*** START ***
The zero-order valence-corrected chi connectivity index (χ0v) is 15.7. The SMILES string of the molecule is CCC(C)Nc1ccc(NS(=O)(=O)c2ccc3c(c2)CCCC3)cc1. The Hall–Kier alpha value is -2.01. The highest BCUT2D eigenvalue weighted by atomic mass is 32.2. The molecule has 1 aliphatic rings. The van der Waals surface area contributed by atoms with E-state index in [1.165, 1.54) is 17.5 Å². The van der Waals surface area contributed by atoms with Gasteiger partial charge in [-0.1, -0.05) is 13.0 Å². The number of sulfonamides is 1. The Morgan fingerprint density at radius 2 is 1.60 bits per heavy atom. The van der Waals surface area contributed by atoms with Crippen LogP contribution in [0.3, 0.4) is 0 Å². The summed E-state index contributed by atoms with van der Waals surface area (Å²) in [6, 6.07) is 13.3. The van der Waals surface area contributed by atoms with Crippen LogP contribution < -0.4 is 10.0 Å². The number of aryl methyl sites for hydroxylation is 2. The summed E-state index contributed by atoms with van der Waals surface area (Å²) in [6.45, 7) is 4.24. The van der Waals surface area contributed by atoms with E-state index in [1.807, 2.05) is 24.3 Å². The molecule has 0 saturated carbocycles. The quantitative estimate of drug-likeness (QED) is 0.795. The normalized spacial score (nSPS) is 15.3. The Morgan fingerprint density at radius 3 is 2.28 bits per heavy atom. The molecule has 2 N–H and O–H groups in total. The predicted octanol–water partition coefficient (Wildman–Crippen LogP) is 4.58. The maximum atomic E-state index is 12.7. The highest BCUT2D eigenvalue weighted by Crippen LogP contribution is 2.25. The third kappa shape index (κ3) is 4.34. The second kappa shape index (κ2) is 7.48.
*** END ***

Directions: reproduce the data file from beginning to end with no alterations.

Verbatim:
The zero-order valence-corrected chi connectivity index (χ0v) is 15.7. The SMILES string of the molecule is CCC(C)Nc1ccc(NS(=O)(=O)c2ccc3c(c2)CCCC3)cc1. The Hall–Kier alpha value is -2.01. The highest BCUT2D eigenvalue weighted by atomic mass is 32.2. The molecule has 1 aliphatic rings. The van der Waals surface area contributed by atoms with E-state index in [1.165, 1.54) is 17.5 Å². The van der Waals surface area contributed by atoms with Gasteiger partial charge in [-0.1, -0.05) is 13.0 Å². The number of sulfonamides is 1. The Morgan fingerprint density at radius 2 is 1.60 bits per heavy atom. The van der Waals surface area contributed by atoms with Crippen LogP contribution in [0.3, 0.4) is 0 Å². The summed E-state index contributed by atoms with van der Waals surface area (Å²) in [6, 6.07) is 13.3. The van der Waals surface area contributed by atoms with Crippen LogP contribution < -0.4 is 10.0 Å². The number of aryl methyl sites for hydroxylation is 2. The summed E-state index contributed by atoms with van der Waals surface area (Å²) in [6.45, 7) is 4.24. The van der Waals surface area contributed by atoms with E-state index in [1.807, 2.05) is 24.3 Å². The molecule has 0 saturated carbocycles. The quantitative estimate of drug-likeness (QED) is 0.795. The normalized spacial score (nSPS) is 15.3. The Morgan fingerprint density at radius 3 is 2.28 bits per heavy atom. The molecule has 2 N–H and O–H groups in total. The predicted octanol–water partition coefficient (Wildman–Crippen LogP) is 4.58. The maximum atomic E-state index is 12.7. The highest BCUT2D eigenvalue weighted by Crippen LogP contribution is 2.25. The third kappa shape index (κ3) is 4.34. The second kappa shape index (κ2) is 7.48.